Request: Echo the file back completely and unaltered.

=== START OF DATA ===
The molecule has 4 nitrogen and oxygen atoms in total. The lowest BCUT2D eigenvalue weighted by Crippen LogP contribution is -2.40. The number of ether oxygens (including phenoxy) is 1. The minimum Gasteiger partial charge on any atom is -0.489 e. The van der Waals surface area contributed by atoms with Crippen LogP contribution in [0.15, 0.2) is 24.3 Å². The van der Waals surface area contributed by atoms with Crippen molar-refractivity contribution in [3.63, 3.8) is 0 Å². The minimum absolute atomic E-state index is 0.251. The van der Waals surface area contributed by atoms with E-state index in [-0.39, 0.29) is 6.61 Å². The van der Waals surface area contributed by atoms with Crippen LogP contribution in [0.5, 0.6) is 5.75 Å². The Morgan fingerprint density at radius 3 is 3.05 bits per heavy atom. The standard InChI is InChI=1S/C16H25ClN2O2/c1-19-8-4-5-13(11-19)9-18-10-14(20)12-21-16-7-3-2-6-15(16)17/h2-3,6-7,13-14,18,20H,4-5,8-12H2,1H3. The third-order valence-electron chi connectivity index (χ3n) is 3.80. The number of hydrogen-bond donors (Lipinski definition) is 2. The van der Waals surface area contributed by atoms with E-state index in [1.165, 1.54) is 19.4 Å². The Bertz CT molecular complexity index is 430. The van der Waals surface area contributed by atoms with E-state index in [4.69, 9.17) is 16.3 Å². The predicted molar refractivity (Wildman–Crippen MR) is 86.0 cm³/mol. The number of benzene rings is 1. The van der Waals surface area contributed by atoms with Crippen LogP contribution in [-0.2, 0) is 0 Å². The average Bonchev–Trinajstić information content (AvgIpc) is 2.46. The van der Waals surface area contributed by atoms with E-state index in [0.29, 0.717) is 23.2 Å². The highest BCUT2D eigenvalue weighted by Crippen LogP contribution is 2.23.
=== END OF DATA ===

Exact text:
The molecule has 4 nitrogen and oxygen atoms in total. The lowest BCUT2D eigenvalue weighted by Crippen LogP contribution is -2.40. The number of ether oxygens (including phenoxy) is 1. The minimum Gasteiger partial charge on any atom is -0.489 e. The van der Waals surface area contributed by atoms with Crippen LogP contribution in [0.15, 0.2) is 24.3 Å². The van der Waals surface area contributed by atoms with Crippen molar-refractivity contribution in [3.63, 3.8) is 0 Å². The minimum absolute atomic E-state index is 0.251. The van der Waals surface area contributed by atoms with E-state index in [-0.39, 0.29) is 6.61 Å². The van der Waals surface area contributed by atoms with Crippen LogP contribution in [0.5, 0.6) is 5.75 Å². The Morgan fingerprint density at radius 3 is 3.05 bits per heavy atom. The standard InChI is InChI=1S/C16H25ClN2O2/c1-19-8-4-5-13(11-19)9-18-10-14(20)12-21-16-7-3-2-6-15(16)17/h2-3,6-7,13-14,18,20H,4-5,8-12H2,1H3. The third-order valence-electron chi connectivity index (χ3n) is 3.80. The number of hydrogen-bond donors (Lipinski definition) is 2. The van der Waals surface area contributed by atoms with E-state index in [1.165, 1.54) is 19.4 Å². The Bertz CT molecular complexity index is 430. The van der Waals surface area contributed by atoms with E-state index in [4.69, 9.17) is 16.3 Å². The predicted molar refractivity (Wildman–Crippen MR) is 86.0 cm³/mol. The number of benzene rings is 1. The van der Waals surface area contributed by atoms with Crippen LogP contribution in [-0.2, 0) is 0 Å². The average Bonchev–Trinajstić information content (AvgIpc) is 2.46. The van der Waals surface area contributed by atoms with E-state index in [0.29, 0.717) is 23.2 Å². The highest BCUT2D eigenvalue weighted by Crippen LogP contribution is 2.23.